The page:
Though extremely feel-good, the film does have its own minus points. The film takes the simple route out and everything falls in place rather conveniently. Hiccups ironing out with such ease does seep in the implausible feeling in the story. For instance, a ghost contesting the election isn’t a regular fare and though there is no specific clause that states the contestant should be a living man, there surely is a clause which says that the contestant should be a voter. This potent dilemma ties up in no time and as blown over as you’ll be with how the problem finds a solution, something will seem superficial here for you.
The film is parlous endearing, compelling for its hilarious punches and witty one liners. Even the slackening pace is never a mood dampener. But only when the film hits melodrama and converts into an infomercial on voting rights, you’re left stranded in just another news advertisement on why should you vote. Outright classroom preachy, the film not only lectures you on your duty to vote but also allows logic to fly out of the window as the climax advances. With such substantial matter at hand, a lot more meaningful film could have been made. But the writers settle for mediocrity and allows their product to end in an overdramatic, stagy and hammy vein leaving the audiences somber.
Bhoothnath Returns Review: Star Performances
Amitabh Bachchan is a superstar in every possible way. His ability to handle the toughest of scenes with ease makes him the seasoned actor he is. He is bewitching for most part and though there are instances where you’ll find him sleepwalking through scenes, it doesn’t affect the film too gravely as he balances it all with his overpowering gravity and brilliant screen presence.
It will be a big statement to make if we say that Parth Bhalerao at many cues steals the show from Senior Bachchan. But the kid almost does. He is brilliant and whoever found the kid for this role should be praised for the pitch perfect casting. As Akhrot, he ‘overacts’ wonderfully and it works rightly.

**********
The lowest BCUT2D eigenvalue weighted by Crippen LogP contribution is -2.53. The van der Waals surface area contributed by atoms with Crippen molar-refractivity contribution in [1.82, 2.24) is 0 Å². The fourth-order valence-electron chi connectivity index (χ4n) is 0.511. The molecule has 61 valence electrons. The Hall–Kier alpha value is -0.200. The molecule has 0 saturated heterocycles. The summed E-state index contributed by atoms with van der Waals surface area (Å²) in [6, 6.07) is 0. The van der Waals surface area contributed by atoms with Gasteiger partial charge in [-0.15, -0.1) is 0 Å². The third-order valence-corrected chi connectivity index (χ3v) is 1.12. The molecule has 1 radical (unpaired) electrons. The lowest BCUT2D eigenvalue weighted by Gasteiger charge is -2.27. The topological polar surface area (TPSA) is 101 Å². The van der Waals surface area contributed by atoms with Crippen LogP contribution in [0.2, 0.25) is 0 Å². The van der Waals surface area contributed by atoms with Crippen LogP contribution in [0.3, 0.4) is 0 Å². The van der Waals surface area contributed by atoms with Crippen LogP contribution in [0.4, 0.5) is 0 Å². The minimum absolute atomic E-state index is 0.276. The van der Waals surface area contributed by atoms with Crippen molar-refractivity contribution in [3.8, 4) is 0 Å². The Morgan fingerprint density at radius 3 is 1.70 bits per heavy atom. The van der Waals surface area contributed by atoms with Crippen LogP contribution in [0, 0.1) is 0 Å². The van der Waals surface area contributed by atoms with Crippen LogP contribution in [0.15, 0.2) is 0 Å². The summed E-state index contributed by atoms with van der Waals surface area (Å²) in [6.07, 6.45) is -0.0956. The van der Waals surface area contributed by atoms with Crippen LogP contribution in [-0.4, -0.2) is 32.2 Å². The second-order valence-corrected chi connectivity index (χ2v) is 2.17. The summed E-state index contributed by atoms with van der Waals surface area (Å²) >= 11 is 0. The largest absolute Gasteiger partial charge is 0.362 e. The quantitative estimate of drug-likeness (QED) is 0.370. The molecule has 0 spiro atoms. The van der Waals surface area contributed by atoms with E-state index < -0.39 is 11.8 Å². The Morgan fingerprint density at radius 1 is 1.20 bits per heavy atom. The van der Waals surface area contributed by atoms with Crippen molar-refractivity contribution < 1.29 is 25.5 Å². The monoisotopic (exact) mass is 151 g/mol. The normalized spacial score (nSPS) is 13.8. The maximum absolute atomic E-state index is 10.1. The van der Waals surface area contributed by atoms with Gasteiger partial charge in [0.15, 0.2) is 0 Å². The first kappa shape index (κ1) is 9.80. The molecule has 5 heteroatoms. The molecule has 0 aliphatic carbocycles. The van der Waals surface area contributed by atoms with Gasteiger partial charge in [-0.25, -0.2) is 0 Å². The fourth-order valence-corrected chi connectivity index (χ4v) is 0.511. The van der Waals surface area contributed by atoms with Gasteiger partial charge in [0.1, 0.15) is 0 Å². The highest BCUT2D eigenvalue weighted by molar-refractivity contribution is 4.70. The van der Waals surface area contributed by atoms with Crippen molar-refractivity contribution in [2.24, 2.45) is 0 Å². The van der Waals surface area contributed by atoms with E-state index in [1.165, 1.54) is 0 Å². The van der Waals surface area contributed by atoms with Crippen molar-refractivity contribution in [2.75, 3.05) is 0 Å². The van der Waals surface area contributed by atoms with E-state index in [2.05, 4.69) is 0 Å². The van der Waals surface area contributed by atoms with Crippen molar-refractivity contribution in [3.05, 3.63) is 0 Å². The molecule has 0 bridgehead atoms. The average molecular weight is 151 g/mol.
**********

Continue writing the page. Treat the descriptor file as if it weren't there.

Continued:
Boman Irani’s interesting slimy is winsome. He is fascinating in his role and adds more shades to it than what existed. Probably giving him a little more screen space would have helped the drama because his anti-chemistry with Bachchan is imperishable.
Sanjay Mishra in his little role too is goodly and adds to making the dialogues and sequences at many places.
Bhoothnath Returns Review: Direction, Editing and Screenplay
The film is a pile on to the cases that suffer the curse of the dull post interval fate. Nitesh Tiwari is definitely way more talented than Vivek Sharma who played safe by allowing the story remain simple. Tiwari goes the bold way and attempts to add layers to an uninteresting story. Luckily, Tiwari understands the meaning of sequel which isn’t a cut, copy, paste version of the first part but a furthering of the plotline not only in terms of the lapse in time but also adding meat to the story.
But Tiwari hasn’t made a great film. Despite having an incredible story at hand and a flattering cast to back him, the film’s screenplay loses steam over time ending in a dull affair.
Bhoothnath Returns Review: The Last Word
Bhoothnath Returns is lightyears ahead of its first part. Told like a socio-political satire in the first half, it suffers when the humor runs out leaving behind an overdramatic climax. For the intelligent story and the umpteenth laughs of the first hour and mostly Parth & Big B’s impervious chemistry, the film deserves a watch. I am going with a 3/5. Could have been octaves ahead but doesn’t soar adequately.
Bhoothnath Returns Trailer
Bhoothnath Returns releases on 11th April, 2014.